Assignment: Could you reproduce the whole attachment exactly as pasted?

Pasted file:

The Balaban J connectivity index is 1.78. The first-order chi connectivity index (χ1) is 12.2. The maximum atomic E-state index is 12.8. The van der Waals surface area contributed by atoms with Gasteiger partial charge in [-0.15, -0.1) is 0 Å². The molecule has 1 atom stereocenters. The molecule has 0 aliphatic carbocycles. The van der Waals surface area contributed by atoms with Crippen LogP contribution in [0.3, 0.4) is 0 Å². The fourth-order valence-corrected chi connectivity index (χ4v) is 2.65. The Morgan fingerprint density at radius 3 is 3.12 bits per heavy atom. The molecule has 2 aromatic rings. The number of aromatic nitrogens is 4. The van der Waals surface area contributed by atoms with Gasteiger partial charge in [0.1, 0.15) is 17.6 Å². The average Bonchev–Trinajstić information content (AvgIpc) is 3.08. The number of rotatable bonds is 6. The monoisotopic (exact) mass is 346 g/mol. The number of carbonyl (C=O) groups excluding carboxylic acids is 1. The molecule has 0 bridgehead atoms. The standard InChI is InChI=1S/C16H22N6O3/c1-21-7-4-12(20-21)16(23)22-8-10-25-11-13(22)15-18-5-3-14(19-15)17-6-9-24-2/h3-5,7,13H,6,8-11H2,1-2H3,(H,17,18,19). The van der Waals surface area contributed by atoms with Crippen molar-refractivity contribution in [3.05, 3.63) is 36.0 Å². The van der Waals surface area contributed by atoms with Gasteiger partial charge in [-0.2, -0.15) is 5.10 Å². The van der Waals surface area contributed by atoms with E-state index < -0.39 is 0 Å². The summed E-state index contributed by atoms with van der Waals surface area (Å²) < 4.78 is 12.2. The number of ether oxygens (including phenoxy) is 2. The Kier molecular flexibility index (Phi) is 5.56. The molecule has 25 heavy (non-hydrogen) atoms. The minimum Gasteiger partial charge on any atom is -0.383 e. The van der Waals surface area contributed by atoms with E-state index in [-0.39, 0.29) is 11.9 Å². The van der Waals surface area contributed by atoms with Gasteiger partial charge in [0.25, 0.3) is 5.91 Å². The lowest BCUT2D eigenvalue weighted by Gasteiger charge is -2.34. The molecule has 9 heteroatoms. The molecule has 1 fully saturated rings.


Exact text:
The Balaban J connectivity index is 1.78. The first-order chi connectivity index (χ1) is 12.2. The maximum atomic E-state index is 12.8. The van der Waals surface area contributed by atoms with Gasteiger partial charge in [-0.15, -0.1) is 0 Å². The molecule has 1 atom stereocenters. The molecule has 0 aliphatic carbocycles. The van der Waals surface area contributed by atoms with Crippen LogP contribution in [0.3, 0.4) is 0 Å². The fourth-order valence-corrected chi connectivity index (χ4v) is 2.65. The Morgan fingerprint density at radius 3 is 3.12 bits per heavy atom. The molecule has 2 aromatic rings. The number of aromatic nitrogens is 4. The van der Waals surface area contributed by atoms with Gasteiger partial charge in [0.1, 0.15) is 17.6 Å². The average Bonchev–Trinajstić information content (AvgIpc) is 3.08. The number of rotatable bonds is 6. The monoisotopic (exact) mass is 346 g/mol. The number of carbonyl (C=O) groups excluding carboxylic acids is 1. The molecule has 0 bridgehead atoms. The standard InChI is InChI=1S/C16H22N6O3/c1-21-7-4-12(20-21)16(23)22-8-10-25-11-13(22)15-18-5-3-14(19-15)17-6-9-24-2/h3-5,7,13H,6,8-11H2,1-2H3,(H,17,18,19). The van der Waals surface area contributed by atoms with Crippen molar-refractivity contribution in [3.05, 3.63) is 36.0 Å². The van der Waals surface area contributed by atoms with Gasteiger partial charge in [-0.2, -0.15) is 5.10 Å². The van der Waals surface area contributed by atoms with E-state index < -0.39 is 0 Å². The summed E-state index contributed by atoms with van der Waals surface area (Å²) < 4.78 is 12.2. The number of ether oxygens (including phenoxy) is 2. The Kier molecular flexibility index (Phi) is 5.56. The molecule has 25 heavy (non-hydrogen) atoms. The minimum Gasteiger partial charge on any atom is -0.383 e. The van der Waals surface area contributed by atoms with E-state index in [-0.39, 0.29) is 11.9 Å². The van der Waals surface area contributed by atoms with Gasteiger partial charge in [0.25, 0.3) is 5.91 Å². The lowest BCUT2D eigenvalue weighted by Gasteiger charge is -2.34. The molecule has 9 heteroatoms. The molecule has 1 fully saturated rings.